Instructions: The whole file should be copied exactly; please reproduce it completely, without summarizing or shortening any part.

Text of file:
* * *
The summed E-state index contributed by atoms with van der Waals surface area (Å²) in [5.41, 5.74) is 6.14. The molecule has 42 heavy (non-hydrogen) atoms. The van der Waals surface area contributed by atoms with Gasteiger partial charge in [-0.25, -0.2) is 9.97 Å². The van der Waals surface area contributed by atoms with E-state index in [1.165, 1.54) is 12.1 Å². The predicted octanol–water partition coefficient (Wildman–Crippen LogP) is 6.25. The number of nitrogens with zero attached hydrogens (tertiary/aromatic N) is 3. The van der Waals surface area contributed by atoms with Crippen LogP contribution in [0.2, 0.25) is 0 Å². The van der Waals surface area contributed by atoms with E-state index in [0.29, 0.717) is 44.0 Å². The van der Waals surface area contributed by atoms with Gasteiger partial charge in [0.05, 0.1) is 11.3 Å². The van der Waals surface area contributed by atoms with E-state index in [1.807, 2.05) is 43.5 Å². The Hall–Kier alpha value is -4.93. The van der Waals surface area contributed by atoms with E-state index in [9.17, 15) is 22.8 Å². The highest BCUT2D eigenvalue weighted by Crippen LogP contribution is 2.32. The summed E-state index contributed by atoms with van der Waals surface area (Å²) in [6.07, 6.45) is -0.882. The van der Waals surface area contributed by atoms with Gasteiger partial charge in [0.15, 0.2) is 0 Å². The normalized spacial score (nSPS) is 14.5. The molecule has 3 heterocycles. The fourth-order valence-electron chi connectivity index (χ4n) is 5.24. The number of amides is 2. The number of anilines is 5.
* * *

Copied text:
The summed E-state index contributed by atoms with van der Waals surface area (Å²) in [5.41, 5.74) is 6.14. The molecule has 42 heavy (non-hydrogen) atoms. The van der Waals surface area contributed by atoms with Gasteiger partial charge in [-0.25, -0.2) is 9.97 Å². The van der Waals surface area contributed by atoms with E-state index in [1.165, 1.54) is 12.1 Å². The predicted octanol–water partition coefficient (Wildman–Crippen LogP) is 6.25. The number of nitrogens with zero attached hydrogens (tertiary/aromatic N) is 3. The van der Waals surface area contributed by atoms with Crippen LogP contribution in [0.2, 0.25) is 0 Å². The van der Waals surface area contributed by atoms with E-state index in [0.29, 0.717) is 44.0 Å². The van der Waals surface area contributed by atoms with Gasteiger partial charge in [0.05, 0.1) is 11.3 Å². The van der Waals surface area contributed by atoms with E-state index in [1.807, 2.05) is 43.5 Å². The Hall–Kier alpha value is -4.93. The van der Waals surface area contributed by atoms with E-state index in [9.17, 15) is 22.8 Å². The highest BCUT2D eigenvalue weighted by Crippen LogP contribution is 2.32. The summed E-state index contributed by atoms with van der Waals surface area (Å²) in [6.07, 6.45) is -0.882. The van der Waals surface area contributed by atoms with Gasteiger partial charge in [0.15, 0.2) is 0 Å². The normalized spacial score (nSPS) is 14.5. The molecule has 3 heterocycles. The fourth-order valence-electron chi connectivity index (χ4n) is 5.24. The number of amides is 2. The number of anilines is 5.